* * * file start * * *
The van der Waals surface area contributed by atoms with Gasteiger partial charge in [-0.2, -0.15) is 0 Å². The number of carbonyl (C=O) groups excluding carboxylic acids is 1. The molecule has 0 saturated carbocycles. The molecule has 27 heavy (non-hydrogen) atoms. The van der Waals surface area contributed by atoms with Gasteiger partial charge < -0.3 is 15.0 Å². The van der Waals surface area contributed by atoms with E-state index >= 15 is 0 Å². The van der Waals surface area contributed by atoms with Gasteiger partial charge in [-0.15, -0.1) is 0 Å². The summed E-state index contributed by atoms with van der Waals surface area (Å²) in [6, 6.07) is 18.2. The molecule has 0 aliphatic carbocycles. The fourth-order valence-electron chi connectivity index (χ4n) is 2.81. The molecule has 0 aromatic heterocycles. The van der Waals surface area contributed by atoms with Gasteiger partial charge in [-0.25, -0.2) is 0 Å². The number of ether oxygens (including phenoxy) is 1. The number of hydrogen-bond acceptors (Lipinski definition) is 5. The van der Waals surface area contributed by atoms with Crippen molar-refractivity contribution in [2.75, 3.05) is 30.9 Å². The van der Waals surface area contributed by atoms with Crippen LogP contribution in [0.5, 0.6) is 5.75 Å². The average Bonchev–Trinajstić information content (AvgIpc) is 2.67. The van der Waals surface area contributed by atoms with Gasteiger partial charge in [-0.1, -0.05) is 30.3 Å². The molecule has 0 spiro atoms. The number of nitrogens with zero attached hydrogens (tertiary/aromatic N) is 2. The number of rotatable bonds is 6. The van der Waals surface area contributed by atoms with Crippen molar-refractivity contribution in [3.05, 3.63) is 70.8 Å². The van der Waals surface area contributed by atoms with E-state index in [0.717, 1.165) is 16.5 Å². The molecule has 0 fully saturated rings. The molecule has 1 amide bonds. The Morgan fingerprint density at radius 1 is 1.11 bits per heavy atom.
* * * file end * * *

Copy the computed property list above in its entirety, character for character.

The van der Waals surface area contributed by atoms with Gasteiger partial charge in [-0.2, -0.15) is 0 Å². The number of carbonyl (C=O) groups excluding carboxylic acids is 1. The molecule has 0 saturated carbocycles. The molecule has 27 heavy (non-hydrogen) atoms. The van der Waals surface area contributed by atoms with Gasteiger partial charge < -0.3 is 15.0 Å². The van der Waals surface area contributed by atoms with E-state index >= 15 is 0 Å². The van der Waals surface area contributed by atoms with Gasteiger partial charge in [-0.15, -0.1) is 0 Å². The summed E-state index contributed by atoms with van der Waals surface area (Å²) in [6, 6.07) is 18.2. The molecule has 0 aliphatic carbocycles. The fourth-order valence-electron chi connectivity index (χ4n) is 2.81. The molecule has 0 aromatic heterocycles. The van der Waals surface area contributed by atoms with Gasteiger partial charge in [-0.25, -0.2) is 0 Å². The number of ether oxygens (including phenoxy) is 1. The number of hydrogen-bond acceptors (Lipinski definition) is 5. The van der Waals surface area contributed by atoms with Crippen molar-refractivity contribution in [2.75, 3.05) is 30.9 Å². The van der Waals surface area contributed by atoms with Crippen LogP contribution in [0.5, 0.6) is 5.75 Å². The average Bonchev–Trinajstić information content (AvgIpc) is 2.67. The van der Waals surface area contributed by atoms with Gasteiger partial charge in [-0.1, -0.05) is 30.3 Å². The molecule has 0 spiro atoms. The number of nitrogens with zero attached hydrogens (tertiary/aromatic N) is 2. The number of rotatable bonds is 6. The van der Waals surface area contributed by atoms with Crippen molar-refractivity contribution in [3.05, 3.63) is 70.8 Å². The van der Waals surface area contributed by atoms with E-state index in [0.717, 1.165) is 16.5 Å². The molecule has 0 fully saturated rings. The molecule has 1 amide bonds. The Morgan fingerprint density at radius 1 is 1.11 bits per heavy atom.